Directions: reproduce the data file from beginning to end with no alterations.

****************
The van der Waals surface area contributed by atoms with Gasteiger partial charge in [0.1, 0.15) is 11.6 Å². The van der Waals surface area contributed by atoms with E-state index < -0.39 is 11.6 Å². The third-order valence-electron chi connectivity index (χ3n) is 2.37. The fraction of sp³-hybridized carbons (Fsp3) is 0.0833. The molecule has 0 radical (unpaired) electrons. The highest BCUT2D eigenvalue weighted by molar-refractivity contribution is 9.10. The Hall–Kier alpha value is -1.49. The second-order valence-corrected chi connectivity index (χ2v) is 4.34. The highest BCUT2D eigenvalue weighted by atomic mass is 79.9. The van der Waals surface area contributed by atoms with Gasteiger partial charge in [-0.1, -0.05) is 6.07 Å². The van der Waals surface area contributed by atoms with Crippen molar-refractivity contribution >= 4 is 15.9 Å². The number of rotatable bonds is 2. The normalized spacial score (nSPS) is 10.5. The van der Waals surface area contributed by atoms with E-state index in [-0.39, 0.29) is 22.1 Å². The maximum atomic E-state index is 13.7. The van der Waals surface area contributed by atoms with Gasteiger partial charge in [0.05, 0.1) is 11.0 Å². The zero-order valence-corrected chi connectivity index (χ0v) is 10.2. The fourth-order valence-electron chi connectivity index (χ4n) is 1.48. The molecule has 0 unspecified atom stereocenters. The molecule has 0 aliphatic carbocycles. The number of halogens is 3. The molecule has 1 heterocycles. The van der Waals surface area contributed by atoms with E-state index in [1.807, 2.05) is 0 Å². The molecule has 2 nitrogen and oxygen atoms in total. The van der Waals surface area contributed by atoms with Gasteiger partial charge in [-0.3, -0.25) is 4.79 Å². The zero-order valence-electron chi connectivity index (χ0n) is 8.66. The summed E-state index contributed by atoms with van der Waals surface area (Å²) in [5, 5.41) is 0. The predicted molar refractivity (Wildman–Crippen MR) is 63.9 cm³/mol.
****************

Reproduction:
The van der Waals surface area contributed by atoms with Gasteiger partial charge in [0.1, 0.15) is 11.6 Å². The van der Waals surface area contributed by atoms with E-state index < -0.39 is 11.6 Å². The third-order valence-electron chi connectivity index (χ3n) is 2.37. The fraction of sp³-hybridized carbons (Fsp3) is 0.0833. The molecule has 0 radical (unpaired) electrons. The highest BCUT2D eigenvalue weighted by molar-refractivity contribution is 9.10. The Hall–Kier alpha value is -1.49. The second-order valence-corrected chi connectivity index (χ2v) is 4.34. The highest BCUT2D eigenvalue weighted by atomic mass is 79.9. The van der Waals surface area contributed by atoms with Gasteiger partial charge in [-0.1, -0.05) is 6.07 Å². The van der Waals surface area contributed by atoms with Crippen molar-refractivity contribution >= 4 is 15.9 Å². The number of rotatable bonds is 2. The normalized spacial score (nSPS) is 10.5. The van der Waals surface area contributed by atoms with E-state index in [-0.39, 0.29) is 22.1 Å². The maximum atomic E-state index is 13.7. The van der Waals surface area contributed by atoms with Gasteiger partial charge in [0.05, 0.1) is 11.0 Å². The zero-order valence-corrected chi connectivity index (χ0v) is 10.2. The fourth-order valence-electron chi connectivity index (χ4n) is 1.48. The molecule has 0 unspecified atom stereocenters. The molecule has 0 aliphatic carbocycles. The number of halogens is 3. The molecule has 1 heterocycles. The van der Waals surface area contributed by atoms with E-state index in [1.807, 2.05) is 0 Å². The molecule has 2 nitrogen and oxygen atoms in total. The van der Waals surface area contributed by atoms with Gasteiger partial charge in [-0.3, -0.25) is 4.79 Å². The zero-order valence-electron chi connectivity index (χ0n) is 8.66. The summed E-state index contributed by atoms with van der Waals surface area (Å²) in [5, 5.41) is 0. The predicted molar refractivity (Wildman–Crippen MR) is 63.9 cm³/mol.